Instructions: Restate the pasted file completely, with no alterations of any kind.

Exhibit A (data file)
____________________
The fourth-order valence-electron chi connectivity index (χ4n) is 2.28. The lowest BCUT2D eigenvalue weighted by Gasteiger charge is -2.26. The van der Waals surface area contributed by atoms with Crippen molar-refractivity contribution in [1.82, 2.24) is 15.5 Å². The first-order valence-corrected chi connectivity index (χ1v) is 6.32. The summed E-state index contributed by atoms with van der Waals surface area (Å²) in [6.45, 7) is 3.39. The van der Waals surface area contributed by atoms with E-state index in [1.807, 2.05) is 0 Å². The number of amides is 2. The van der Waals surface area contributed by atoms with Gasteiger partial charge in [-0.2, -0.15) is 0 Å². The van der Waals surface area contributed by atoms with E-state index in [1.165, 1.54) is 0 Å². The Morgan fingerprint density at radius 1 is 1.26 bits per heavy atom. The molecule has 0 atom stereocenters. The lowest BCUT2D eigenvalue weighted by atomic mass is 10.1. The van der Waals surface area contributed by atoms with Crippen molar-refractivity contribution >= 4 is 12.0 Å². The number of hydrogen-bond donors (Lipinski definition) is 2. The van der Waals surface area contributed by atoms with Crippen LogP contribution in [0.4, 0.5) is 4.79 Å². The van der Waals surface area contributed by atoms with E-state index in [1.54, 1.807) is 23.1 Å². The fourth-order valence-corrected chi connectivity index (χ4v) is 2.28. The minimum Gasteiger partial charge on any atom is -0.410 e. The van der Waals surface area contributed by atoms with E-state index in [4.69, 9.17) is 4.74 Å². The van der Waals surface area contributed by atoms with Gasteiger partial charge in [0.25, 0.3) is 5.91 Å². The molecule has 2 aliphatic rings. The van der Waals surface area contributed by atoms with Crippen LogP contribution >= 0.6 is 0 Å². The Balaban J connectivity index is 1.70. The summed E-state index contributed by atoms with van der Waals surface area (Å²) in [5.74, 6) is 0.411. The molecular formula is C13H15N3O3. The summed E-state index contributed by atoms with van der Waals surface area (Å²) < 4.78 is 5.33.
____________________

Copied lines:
The fourth-order valence-electron chi connectivity index (χ4n) is 2.28. The lowest BCUT2D eigenvalue weighted by Gasteiger charge is -2.26. The van der Waals surface area contributed by atoms with Crippen molar-refractivity contribution in [1.82, 2.24) is 15.5 Å². The first-order valence-corrected chi connectivity index (χ1v) is 6.32. The summed E-state index contributed by atoms with van der Waals surface area (Å²) in [6.45, 7) is 3.39. The van der Waals surface area contributed by atoms with E-state index in [1.807, 2.05) is 0 Å². The number of amides is 2. The van der Waals surface area contributed by atoms with Gasteiger partial charge in [-0.2, -0.15) is 0 Å². The van der Waals surface area contributed by atoms with E-state index in [1.165, 1.54) is 0 Å². The Morgan fingerprint density at radius 1 is 1.26 bits per heavy atom. The molecule has 0 atom stereocenters. The lowest BCUT2D eigenvalue weighted by atomic mass is 10.1. The van der Waals surface area contributed by atoms with Crippen molar-refractivity contribution >= 4 is 12.0 Å². The number of hydrogen-bond donors (Lipinski definition) is 2. The van der Waals surface area contributed by atoms with Crippen LogP contribution in [0.4, 0.5) is 4.79 Å². The van der Waals surface area contributed by atoms with E-state index in [1.54, 1.807) is 23.1 Å². The fourth-order valence-corrected chi connectivity index (χ4v) is 2.28. The minimum Gasteiger partial charge on any atom is -0.410 e. The van der Waals surface area contributed by atoms with E-state index in [4.69, 9.17) is 4.74 Å². The van der Waals surface area contributed by atoms with Gasteiger partial charge in [0.25, 0.3) is 5.91 Å². The molecule has 2 aliphatic rings. The van der Waals surface area contributed by atoms with Crippen LogP contribution >= 0.6 is 0 Å². The Balaban J connectivity index is 1.70. The summed E-state index contributed by atoms with van der Waals surface area (Å²) in [5.74, 6) is 0.411. The molecular formula is C13H15N3O3. The summed E-state index contributed by atoms with van der Waals surface area (Å²) < 4.78 is 5.33.